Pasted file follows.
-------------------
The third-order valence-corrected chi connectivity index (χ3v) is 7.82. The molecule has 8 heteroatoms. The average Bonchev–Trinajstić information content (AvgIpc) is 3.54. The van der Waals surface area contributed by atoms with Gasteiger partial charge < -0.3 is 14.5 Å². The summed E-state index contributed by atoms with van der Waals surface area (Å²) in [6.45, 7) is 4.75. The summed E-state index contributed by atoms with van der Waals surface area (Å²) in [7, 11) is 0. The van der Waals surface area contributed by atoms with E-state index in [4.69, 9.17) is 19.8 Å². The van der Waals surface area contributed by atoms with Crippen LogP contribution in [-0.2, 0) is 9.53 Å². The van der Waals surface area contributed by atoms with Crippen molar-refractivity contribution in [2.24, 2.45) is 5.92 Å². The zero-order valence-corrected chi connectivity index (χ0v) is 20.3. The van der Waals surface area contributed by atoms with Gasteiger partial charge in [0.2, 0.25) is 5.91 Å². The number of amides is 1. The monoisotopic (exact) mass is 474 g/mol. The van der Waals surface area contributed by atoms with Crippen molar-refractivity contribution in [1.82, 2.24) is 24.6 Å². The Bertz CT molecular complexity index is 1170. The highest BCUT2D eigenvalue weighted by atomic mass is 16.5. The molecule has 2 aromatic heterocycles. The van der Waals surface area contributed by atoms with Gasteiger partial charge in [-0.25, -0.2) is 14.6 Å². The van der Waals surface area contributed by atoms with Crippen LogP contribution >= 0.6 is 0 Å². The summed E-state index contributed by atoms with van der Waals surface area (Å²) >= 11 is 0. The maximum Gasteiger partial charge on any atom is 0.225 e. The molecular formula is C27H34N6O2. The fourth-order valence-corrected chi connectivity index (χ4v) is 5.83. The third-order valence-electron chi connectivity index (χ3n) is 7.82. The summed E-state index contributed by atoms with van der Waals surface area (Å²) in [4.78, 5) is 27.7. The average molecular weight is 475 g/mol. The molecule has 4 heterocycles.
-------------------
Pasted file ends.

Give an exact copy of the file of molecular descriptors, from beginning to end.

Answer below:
The third-order valence-corrected chi connectivity index (χ3v) is 7.82. The molecule has 8 heteroatoms. The average Bonchev–Trinajstić information content (AvgIpc) is 3.54. The van der Waals surface area contributed by atoms with Gasteiger partial charge < -0.3 is 14.5 Å². The summed E-state index contributed by atoms with van der Waals surface area (Å²) in [6.45, 7) is 4.75. The summed E-state index contributed by atoms with van der Waals surface area (Å²) in [7, 11) is 0. The van der Waals surface area contributed by atoms with E-state index in [4.69, 9.17) is 19.8 Å². The van der Waals surface area contributed by atoms with Crippen LogP contribution in [-0.2, 0) is 9.53 Å². The van der Waals surface area contributed by atoms with Crippen molar-refractivity contribution in [2.24, 2.45) is 5.92 Å². The zero-order valence-corrected chi connectivity index (χ0v) is 20.3. The van der Waals surface area contributed by atoms with Gasteiger partial charge in [0.2, 0.25) is 5.91 Å². The number of amides is 1. The monoisotopic (exact) mass is 474 g/mol. The van der Waals surface area contributed by atoms with Crippen molar-refractivity contribution in [1.82, 2.24) is 24.6 Å². The Bertz CT molecular complexity index is 1170. The highest BCUT2D eigenvalue weighted by atomic mass is 16.5. The molecule has 2 aromatic heterocycles. The van der Waals surface area contributed by atoms with Gasteiger partial charge in [-0.25, -0.2) is 14.6 Å². The van der Waals surface area contributed by atoms with Crippen LogP contribution >= 0.6 is 0 Å². The summed E-state index contributed by atoms with van der Waals surface area (Å²) >= 11 is 0. The maximum Gasteiger partial charge on any atom is 0.225 e. The molecular formula is C27H34N6O2. The fourth-order valence-corrected chi connectivity index (χ4v) is 5.83. The third-order valence-electron chi connectivity index (χ3n) is 7.82. The summed E-state index contributed by atoms with van der Waals surface area (Å²) in [4.78, 5) is 27.7. The average molecular weight is 475 g/mol. The molecule has 4 heterocycles.